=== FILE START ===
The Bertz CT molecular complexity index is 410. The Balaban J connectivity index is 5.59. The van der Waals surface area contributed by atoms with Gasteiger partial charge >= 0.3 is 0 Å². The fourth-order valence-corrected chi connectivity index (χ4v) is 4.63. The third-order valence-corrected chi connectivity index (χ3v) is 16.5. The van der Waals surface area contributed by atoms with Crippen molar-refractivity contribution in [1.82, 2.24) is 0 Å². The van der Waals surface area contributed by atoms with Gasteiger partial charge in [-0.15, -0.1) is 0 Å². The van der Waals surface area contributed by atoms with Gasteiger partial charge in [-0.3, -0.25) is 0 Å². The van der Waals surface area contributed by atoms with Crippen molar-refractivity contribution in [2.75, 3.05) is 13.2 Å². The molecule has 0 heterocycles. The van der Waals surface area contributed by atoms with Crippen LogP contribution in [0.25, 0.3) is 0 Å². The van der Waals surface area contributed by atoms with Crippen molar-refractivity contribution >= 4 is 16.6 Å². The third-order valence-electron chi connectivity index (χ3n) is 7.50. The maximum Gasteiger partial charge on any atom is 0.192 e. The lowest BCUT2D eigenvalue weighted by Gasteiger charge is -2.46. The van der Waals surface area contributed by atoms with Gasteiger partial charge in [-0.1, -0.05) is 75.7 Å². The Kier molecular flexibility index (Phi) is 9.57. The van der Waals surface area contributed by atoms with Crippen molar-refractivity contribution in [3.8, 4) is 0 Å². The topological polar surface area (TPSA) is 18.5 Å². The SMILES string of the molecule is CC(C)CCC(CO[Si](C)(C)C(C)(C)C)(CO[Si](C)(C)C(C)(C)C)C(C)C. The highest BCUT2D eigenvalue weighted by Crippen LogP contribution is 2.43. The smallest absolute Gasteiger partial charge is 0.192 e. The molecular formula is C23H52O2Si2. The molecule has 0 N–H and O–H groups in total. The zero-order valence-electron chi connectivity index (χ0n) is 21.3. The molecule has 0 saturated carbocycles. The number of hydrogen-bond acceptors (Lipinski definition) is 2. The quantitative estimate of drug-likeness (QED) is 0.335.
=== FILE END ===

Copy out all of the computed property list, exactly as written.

The Bertz CT molecular complexity index is 410. The Balaban J connectivity index is 5.59. The van der Waals surface area contributed by atoms with Gasteiger partial charge >= 0.3 is 0 Å². The fourth-order valence-corrected chi connectivity index (χ4v) is 4.63. The third-order valence-corrected chi connectivity index (χ3v) is 16.5. The van der Waals surface area contributed by atoms with Crippen molar-refractivity contribution in [1.82, 2.24) is 0 Å². The van der Waals surface area contributed by atoms with Gasteiger partial charge in [-0.15, -0.1) is 0 Å². The van der Waals surface area contributed by atoms with Gasteiger partial charge in [-0.3, -0.25) is 0 Å². The van der Waals surface area contributed by atoms with Crippen molar-refractivity contribution in [2.75, 3.05) is 13.2 Å². The molecule has 0 heterocycles. The van der Waals surface area contributed by atoms with Crippen LogP contribution in [0.25, 0.3) is 0 Å². The van der Waals surface area contributed by atoms with Crippen molar-refractivity contribution >= 4 is 16.6 Å². The third-order valence-electron chi connectivity index (χ3n) is 7.50. The maximum Gasteiger partial charge on any atom is 0.192 e. The lowest BCUT2D eigenvalue weighted by Gasteiger charge is -2.46. The van der Waals surface area contributed by atoms with Gasteiger partial charge in [-0.1, -0.05) is 75.7 Å². The Kier molecular flexibility index (Phi) is 9.57. The van der Waals surface area contributed by atoms with Crippen molar-refractivity contribution in [3.8, 4) is 0 Å². The topological polar surface area (TPSA) is 18.5 Å². The SMILES string of the molecule is CC(C)CCC(CO[Si](C)(C)C(C)(C)C)(CO[Si](C)(C)C(C)(C)C)C(C)C. The highest BCUT2D eigenvalue weighted by Crippen LogP contribution is 2.43. The smallest absolute Gasteiger partial charge is 0.192 e. The molecular formula is C23H52O2Si2. The molecule has 0 N–H and O–H groups in total. The zero-order valence-electron chi connectivity index (χ0n) is 21.3. The molecule has 0 saturated carbocycles. The number of hydrogen-bond acceptors (Lipinski definition) is 2. The quantitative estimate of drug-likeness (QED) is 0.335.